What would you say your personal superpower is?
I was chatting with one of my best friends and we were discussing her career advancement. She shared with me that I have this unique way of filling people up and helping them believe in themselves while still telling the truth. My personal superpower is helping people achieving their goals! My clients excel with goal clarity, by growing their confidence, by taking courageous action and making consistent (not perfect) progress towards their goals.
Is work-life balance a problem for you? What is one no-fail tactic you use to create balance?
In graduate school, I authored my thesis on the topic of women and work-life balance. Through my research, I concluded that the way we talk about balance communicates an unrealistic reality for many working women. At the time, I purposed we shift the discussion away from balance and instead strive for work-life management. Now, as a mom and a business woman I think in terms of work-life integration. As a goal achievement coach, I serve ambitious women who want to accelerate the growth of their businesses or advance their careers while living a fulfilling life outside of work. My clients are constantly figuring out how to excel professionally while balancing their other responsibilities and interests. My view of balance today is that it doesn’t exist long-term. Life might feel balanced one day or one week, and then a large project is due or schools are closed due to a global pandemic and the balance scales are shifted. My recommendation for women seeking balance is to stop striving for balance. For many of us, we are hard-wired for perfectionism so balance is one more thing we don’t get right. This desire for balance sets us up for unrealistic expectations. Instead, I recommend to my clients that they strive for clarity and intentionality. I define clarity as knowing what you want and why you want it. Some women want more work success, some women want more family involvement and some women want more personal time. If you are extremely clear on what you want, then you can work intentionality to achieve your own version of work-life integration. I think it is really important to listen to your own intuition and to minimize the influence of others’ opinions when it comes to knowing what you want. The times in my life when I felt least balanced where when I focused too much on other people’s influence, feedback and perceptions. I’ve learned to be incredibly intentional with the content I consume, influencers I follow, books I read and podcasts I listen to. Minimizing negativity and the desire to compare my situation with others, positively influences my own work-life integration. We tend to achieve what we think about, and I want to feel good about the progress I am making in business, personally, as a mom and a wife. I am able to make progress in the areas that are most important to me, because I work with intention. Working with intention involves reflecting and planning. Client calls, business development, personal appointments, workouts and even golf dates with my husband go on my calendar. I review my calendar every week to ensure I prioritize the right tasks and projects. I check in with my goals weekly and monthly to consistently progress in the areas most important to me. I created a Friday Ritual in my practice this year and it is a game changer! Each week I end my work week by writing down my weekly wins, noting any lessons I learned and identifying the priorities for next week. This sacred ritual keeps me focused on progress not perfection, celebrates the victories along the way, helps me identify when to pour more into my family or my business and allows me to close out the work week before the weekend. Giving myself the time to rest and recharge on the weekend is key to feeling energized about the new work week.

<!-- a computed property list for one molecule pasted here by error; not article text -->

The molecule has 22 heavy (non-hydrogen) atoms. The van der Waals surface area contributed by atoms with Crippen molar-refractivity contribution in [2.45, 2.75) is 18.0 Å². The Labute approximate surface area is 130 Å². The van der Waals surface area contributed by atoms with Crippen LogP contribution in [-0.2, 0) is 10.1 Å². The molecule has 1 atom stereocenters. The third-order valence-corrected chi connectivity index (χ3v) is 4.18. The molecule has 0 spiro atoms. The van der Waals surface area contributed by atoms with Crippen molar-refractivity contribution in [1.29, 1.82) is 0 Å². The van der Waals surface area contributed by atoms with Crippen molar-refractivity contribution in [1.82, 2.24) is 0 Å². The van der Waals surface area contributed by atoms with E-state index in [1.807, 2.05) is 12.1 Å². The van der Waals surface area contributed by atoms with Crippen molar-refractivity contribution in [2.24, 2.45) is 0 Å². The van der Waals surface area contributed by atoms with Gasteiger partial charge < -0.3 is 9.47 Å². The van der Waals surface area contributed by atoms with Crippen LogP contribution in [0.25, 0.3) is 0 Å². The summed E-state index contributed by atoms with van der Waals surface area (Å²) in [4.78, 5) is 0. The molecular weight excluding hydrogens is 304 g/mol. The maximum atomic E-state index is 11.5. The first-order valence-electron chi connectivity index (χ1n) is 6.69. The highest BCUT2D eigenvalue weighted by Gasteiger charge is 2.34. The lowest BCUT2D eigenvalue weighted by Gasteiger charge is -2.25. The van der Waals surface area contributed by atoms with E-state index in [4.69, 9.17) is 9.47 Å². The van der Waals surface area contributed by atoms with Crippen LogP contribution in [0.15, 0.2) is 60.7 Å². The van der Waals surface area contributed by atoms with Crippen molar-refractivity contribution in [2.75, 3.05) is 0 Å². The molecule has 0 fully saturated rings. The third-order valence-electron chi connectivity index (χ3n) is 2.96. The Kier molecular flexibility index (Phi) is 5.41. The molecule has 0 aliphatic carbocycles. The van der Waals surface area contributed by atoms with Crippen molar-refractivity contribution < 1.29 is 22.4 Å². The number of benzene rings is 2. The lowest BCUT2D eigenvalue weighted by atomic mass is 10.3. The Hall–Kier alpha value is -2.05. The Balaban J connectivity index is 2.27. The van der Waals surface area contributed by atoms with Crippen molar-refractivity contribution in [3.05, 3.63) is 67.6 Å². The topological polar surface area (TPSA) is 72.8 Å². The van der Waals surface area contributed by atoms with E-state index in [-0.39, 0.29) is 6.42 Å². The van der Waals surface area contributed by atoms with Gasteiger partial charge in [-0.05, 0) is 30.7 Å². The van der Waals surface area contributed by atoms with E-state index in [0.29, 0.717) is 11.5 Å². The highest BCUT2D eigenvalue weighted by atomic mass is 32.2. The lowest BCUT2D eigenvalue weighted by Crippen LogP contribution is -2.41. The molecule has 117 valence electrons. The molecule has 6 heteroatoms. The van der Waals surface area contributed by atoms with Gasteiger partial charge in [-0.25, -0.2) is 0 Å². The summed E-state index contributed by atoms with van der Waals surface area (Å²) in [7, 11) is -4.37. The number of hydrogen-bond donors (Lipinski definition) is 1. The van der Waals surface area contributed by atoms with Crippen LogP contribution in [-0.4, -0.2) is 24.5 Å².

What advice would you offer future leading ladies wishing to break into your industry?
Lean into your intuition! We recently moved and I came across notes from a decade ago outlining my coaching practice. I've had this dream on my heart for a long time, but hesitated to take action. Fear and practicality always outweighed the risk of starting. Finally, I realized I was not going to be in control of my career destiny in a corporate role. I raised my hand and attended the leadership programs and did not get the next step I desired. I think it was the universes way of encouraging me to make the leap. It's easy to get caught up in comparison or listening to the people you respect tell you what could be next on your career journey. The practices of yoga, journaling and gratitude helped silence the outside influences and allow me to turn inward to listen to my intuition.
What is the best career advice you ever received?
The answer is always no unless you ask! I learned this simple principle from my former managing partner and a business mentor. I often repeat this advice when I am hesitant to ask for help or about to engage in a new endeavor in my business.